Managing People Organisations

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Power, as a multifaceted concept, is indeed a necessary aspect of organisation. It is when this power is abused, however, that negative consequences often result. It also raises the questions of accountability and who should bear the responsibility of negative consequences. Thus, employees should challenge the perceived obligation to “simply” accept management’s exercise of power and question their true intentions. Essentially, a balance between the economic objectives of the organisation and the welfare of the people who represent it must be met. In reality, however, this is not always feasible.

In the first section of my essay, I will draw upon Parsons (1967: 237), Knights, D and Roberts, J. (1982), Roberts (1984) and Morgan. G (2006) to explore the various types of power and discuss their relevance to the fundamental functioning of an organisation. I will argue that power is necessary to an organisation, but that it should be limited due to the potential for abuse. In section two, I will cite Morgan. G (2006) and Milgram (1974:5) in exploring the extent to which employees should adhere to management’s instructions. I will explain that despite efforts to make objective decisions for the corporation, all people in positions of power are subject to emotions and human flaws that will ultimately influence their managerial style. Therefore, it is at an employees’ own peril that they blindly accept without questioning all decisions and actions by management. In section three I will utilise the work of Knights and Roberts (1982) and Morgan (2006) in exploring the idealistic balance between the wellbeing of the organisation and that of its employees. Finally, I conclude by suggesting that a balance in all arenas of work is ideal in the functioning of an organisation, but is not always practical.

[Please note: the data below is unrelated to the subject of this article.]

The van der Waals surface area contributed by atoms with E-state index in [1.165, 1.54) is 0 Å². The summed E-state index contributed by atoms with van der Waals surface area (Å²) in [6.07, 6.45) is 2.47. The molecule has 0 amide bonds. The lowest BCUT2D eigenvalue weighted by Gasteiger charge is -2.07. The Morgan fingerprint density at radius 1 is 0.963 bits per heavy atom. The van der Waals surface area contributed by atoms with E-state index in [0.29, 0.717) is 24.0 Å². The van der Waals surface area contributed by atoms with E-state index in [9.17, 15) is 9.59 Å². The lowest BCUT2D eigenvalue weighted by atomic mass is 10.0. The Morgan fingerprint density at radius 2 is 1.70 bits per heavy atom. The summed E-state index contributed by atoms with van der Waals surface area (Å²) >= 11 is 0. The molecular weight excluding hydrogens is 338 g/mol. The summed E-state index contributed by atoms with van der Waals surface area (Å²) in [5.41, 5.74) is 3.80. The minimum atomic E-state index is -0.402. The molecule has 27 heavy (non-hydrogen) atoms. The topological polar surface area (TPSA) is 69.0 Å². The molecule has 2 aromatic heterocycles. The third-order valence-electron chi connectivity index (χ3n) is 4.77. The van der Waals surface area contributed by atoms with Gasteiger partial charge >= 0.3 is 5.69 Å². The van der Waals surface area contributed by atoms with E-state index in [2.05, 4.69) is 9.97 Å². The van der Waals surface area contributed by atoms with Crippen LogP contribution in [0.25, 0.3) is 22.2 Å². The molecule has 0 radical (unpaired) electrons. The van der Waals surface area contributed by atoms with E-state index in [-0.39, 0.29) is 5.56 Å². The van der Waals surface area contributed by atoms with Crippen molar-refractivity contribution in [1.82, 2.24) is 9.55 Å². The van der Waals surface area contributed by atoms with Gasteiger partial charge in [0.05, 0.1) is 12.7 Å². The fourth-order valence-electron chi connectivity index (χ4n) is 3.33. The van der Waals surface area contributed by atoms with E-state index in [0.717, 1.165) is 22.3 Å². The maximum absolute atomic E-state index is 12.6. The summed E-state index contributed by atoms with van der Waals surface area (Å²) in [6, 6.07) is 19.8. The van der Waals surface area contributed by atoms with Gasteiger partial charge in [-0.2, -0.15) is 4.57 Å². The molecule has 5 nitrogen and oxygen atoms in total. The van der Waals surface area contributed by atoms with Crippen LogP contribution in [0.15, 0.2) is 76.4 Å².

Section One: Power as a feature of organisation
The purpose of an organisation is to combine the skills of many and allocate resources accordingly in order to achieve a common goal. In the corporate world, this common goal is to produce a profit. According to Parsons, power is “a generalised capacity to secure the performance of binding obligations by units in a system of collection organisation” (1967: 237). Knights and Roberts specifically refer to power in specific reference to organisations as “the fact that the capability which is the power of action is only realised in relationships between man and the natural world” (1982: 47-63). Knights and Roberts further explain “the organisational principle of the division of labour” which theorises that relationships between individual employees can heighten overall productivity in comparison to sole individual efforts. The division of labour essentially affirms the need for power as, in line with this theory, some individuals will naturally assume more chief roles in the corporation. Effectively, this notion encapsulates the potent need for power in organisations.

Power, however, is not only a necessary component of organisation, but a naturally occurring and inevitable element. This is conceptualised in Robert Michels “Iron Law of Oligarchy” in which he claims that “modern organisations typically end up under the control of narrow groups” despite this outcome often being undesirable for both “the leaders and the led” (Morgan, G 2006: 291-296). This theory was developed through extensive research in which he discovered that allegedly “democratic organisations” still succumbed to monopolistic tendencies. Explicitly, he states that this occurred “despite the best intentions”, highlighting the inevitability of such a consequence.

Power in organisations is a complex concept. It is founded upon the economics and politics of each individual organisation. The general hierarchies are such that the higher ranked members of the organisation will wield more power and thus have the ability to dominate the lower ranked employees. In the article “The Ugly Face: Organisations as Instruments...
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